Merry Christmas Santa.

A little glimpse into the past

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I think about my parents a lot.  I think of the life I had when I was lucky enough to have them in my life, but rarely do I think much about the lives they led before they were married and had children.

Lately, I have been helping our local library with a very interesting project that they are creating to help commemorate Canada’s 150th birthday.  They are putting together a book with photographs and personal stories of how our senior residents came to live in our little town.  I have had the good fortune of interviewing a great number of these residents so I can write their stories.  Some of the people I have interviewed have spent their whole lives here and, as I have come to know, several of them remember my mother in her much younger days.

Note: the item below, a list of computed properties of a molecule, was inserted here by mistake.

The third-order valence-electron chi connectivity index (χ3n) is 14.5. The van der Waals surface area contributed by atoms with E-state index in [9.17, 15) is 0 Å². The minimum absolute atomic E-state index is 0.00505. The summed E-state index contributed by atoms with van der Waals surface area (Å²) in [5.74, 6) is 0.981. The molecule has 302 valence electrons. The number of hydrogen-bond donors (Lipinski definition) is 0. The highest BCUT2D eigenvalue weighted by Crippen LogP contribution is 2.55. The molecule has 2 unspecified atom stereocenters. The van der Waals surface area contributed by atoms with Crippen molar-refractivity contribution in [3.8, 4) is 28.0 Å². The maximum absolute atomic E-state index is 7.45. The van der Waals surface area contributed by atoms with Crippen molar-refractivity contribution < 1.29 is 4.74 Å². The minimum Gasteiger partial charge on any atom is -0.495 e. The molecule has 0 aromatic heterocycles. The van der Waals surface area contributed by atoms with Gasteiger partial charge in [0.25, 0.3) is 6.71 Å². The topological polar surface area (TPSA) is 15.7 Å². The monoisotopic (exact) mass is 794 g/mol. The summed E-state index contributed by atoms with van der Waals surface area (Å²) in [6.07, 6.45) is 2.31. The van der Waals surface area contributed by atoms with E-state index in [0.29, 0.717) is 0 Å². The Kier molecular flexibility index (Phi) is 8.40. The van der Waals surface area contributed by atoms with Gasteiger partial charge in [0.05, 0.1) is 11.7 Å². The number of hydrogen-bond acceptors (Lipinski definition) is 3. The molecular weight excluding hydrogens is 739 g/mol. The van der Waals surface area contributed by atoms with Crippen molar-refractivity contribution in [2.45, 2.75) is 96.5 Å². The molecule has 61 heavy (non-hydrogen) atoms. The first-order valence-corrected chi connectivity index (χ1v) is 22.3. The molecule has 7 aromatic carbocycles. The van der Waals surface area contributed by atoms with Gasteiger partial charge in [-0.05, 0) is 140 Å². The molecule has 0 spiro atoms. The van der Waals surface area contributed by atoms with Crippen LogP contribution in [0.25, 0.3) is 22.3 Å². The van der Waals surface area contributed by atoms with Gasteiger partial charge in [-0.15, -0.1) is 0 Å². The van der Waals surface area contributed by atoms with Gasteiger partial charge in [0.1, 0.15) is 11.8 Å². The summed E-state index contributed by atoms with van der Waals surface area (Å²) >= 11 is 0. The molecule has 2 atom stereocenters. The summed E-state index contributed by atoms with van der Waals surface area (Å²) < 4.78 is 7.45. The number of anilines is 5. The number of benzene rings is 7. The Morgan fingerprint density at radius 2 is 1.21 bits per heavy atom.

My mom’s side of the family have cottaged in our little village for generations.  She spent the best days of her childhood on the same shores of Lake Rosseau that I had the good fortune of growing up on at our family cottage.  During several of my interviews, I have been overjoyed with the words, “I remember your mom……” and the stories go on from there.

A project that began as a chance to tell the stories of our local residents has turned into a project that has allowed me to look into the life of my mother when she was a young girl and a teenager.  I was even told a story of my mother knitting one of our local residents a pair of blue socks with a yellow diamond and she even took the time to stitch an “M” in the diamond.  That story really hit home for me.  My mom was still knitting socks until she died.